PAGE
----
When President Barack Obama signed the long-debated health care reform bill into law on March 23, he affected one-sixth of the U.S. economy with a few pen strokes. While the bill runs 2,400 pages, it’s predicted to create 200,000 to 300,000 pages of new or changed rules and regulations.
As Vice President Joe Biden said, it’s a big, uh, deal.
On May 20, members from all across the region’s medical landscape came together to puzzle over what the bill will mean for them.
The big message of the Health Care Reform 101 conference was something most players already knew: In Spokane, health care is huge. Patrick Jones, executive director for the Institute for Public Policy and Economic Analysis at Eastern Washington University, showed that besides government employees — which include those at Fairchild Air Force Base and Spokane Public Schools — health care providers are the largest employers in the region. By some metrics, the region’s health care sector contributes, per capita, nearly double the state average.
Still, predictions about the effects of reform are very much in limbo. If the health care bill remains unchanged, if the implementation is similar to what the bill’s proponents predict, this might happen.
There’s a lot in a 2,400-page bill, explains Joel Gilbertson of Providence Health and Services, and most of it gets phased in over the next 10 years. As it stands, the law increases the number of people eligible for Medicaid and requires all Americans to obtain some sort of health insurance or pay a penalty. To assist people with getting insurance, it creates health insurance exchanges — think Expedia or Travelocity for health care, Gilbertson says. It will punish poorly performing hospitals and reward those at the top. It will also penalize large employers for not offering health insurance.
For Spokane businesses both large and small, the effects are complicated. At the conference, business owners expressed concern they may find insurance rates increasing and face penalties for not providing health insurance. Nancy Nelson’s Humanix Staffing and Recruiting temp agency turns in W2s for 1,100 temporary employees. She calculates it will cost her business more than $376,000 in fees a year.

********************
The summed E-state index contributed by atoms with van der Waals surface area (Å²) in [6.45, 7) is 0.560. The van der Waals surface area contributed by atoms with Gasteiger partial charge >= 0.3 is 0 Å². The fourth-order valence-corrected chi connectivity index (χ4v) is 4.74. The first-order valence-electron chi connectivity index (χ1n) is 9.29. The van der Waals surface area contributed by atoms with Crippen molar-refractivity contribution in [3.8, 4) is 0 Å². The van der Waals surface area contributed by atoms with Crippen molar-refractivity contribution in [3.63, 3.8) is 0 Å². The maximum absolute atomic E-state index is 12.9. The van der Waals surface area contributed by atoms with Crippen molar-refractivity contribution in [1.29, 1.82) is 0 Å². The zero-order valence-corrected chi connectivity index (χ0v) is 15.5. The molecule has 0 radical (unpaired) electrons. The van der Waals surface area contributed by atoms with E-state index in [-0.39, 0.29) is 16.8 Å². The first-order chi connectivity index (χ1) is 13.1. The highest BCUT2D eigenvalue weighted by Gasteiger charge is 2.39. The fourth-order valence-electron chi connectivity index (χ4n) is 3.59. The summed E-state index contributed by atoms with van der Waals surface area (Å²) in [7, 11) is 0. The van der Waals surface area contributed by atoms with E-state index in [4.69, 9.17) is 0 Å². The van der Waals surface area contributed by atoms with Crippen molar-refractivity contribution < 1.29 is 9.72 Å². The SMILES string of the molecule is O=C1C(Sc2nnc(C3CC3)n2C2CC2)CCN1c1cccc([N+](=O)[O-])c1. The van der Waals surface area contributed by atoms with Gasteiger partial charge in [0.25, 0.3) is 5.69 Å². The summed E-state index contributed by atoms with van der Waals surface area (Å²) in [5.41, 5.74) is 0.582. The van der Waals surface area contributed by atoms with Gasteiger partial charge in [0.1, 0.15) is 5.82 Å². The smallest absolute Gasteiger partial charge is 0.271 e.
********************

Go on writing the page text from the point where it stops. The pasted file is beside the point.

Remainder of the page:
“The voice I bring from business is just uncertainty,” Nelson says. “We just don’t understand the impact, and we need to start taking the steps to understand that.”
But here’s the thing that really impacts the Spokane region: 30 million uninsured people in the United States — the poor, those with preexisting conditions — will find themselves able to purchase health insurance.
“You show up at the door,” Gilbertson says, “you get health insurance.”
The goal is for 94 percent of Americans to have health insurance by 2020. In Spokane, Jones calculates, that means 30,500 newly insured Spokane residents. “I think it’s pretty clear that the uninsured have costs for all of us when they do hit the health care system,” Jones says.
“When people go without health care, when they finally do present for care, they have many, many unmet needs, and they cost much more,” says Peg Hopkins, with the Community Health Association of Spokane. “We are firm that [reform] will reduce costs once we have everyone under the big umbrella.”
Theoretically, Jones says, the wave of newly insured patients means a lot more revenue for the health care community. Even though already low Medicare reimbursement rates will tick down even further (barring congressional action), Jones says area hospitals expect the sheer volume of new non-Medicare patients to make up for it.
Which leads to another looming problem: sheer volume.
All those newly insured people need doctors. Doctors, especially primary care physicians, are in short supply.
While the new law comes equipped with enhanced loan repayment programs for medical students and grants for medical schools, it doesn’t provide support for new residency slots to train more physicians.
“One of my concerns for Spokane,” Jones says, “is I do think we are probably sitting worse off than most states in that our pipeline for physicians, and probably nurses, is really inadequate to meet the future task.”
The rate Washington pumps out physicians is lower than similarly sized states. Without new doctors, Jones predicts, your primary care doctor may only be able to see you for a 10- or 15-minute appointment.
Tom Schaaf, a medical director with Group Health, is also concerned. “Academic medicine is really skewed toward sub-specialties,” Schaaf says. “When I went into family medicine out of UCLA, I heard from professors, ‘Why are you wasting a UCLA medical education on family medicine?’” In less than a decade, he says, the number of general practitioners has fallen from 55 percent of all medical doctors to 20 percent.
That’s why the push for a four-year medical school in Spokane’s University District has taken on renewed fervor. But even in the best-case scenario, it will take a decade or more for the effects of a medical school to be felt. In the meantime, it’s all about offering doctors incentives for living in the region and competing with surrounding states for a too-small pool of doctors.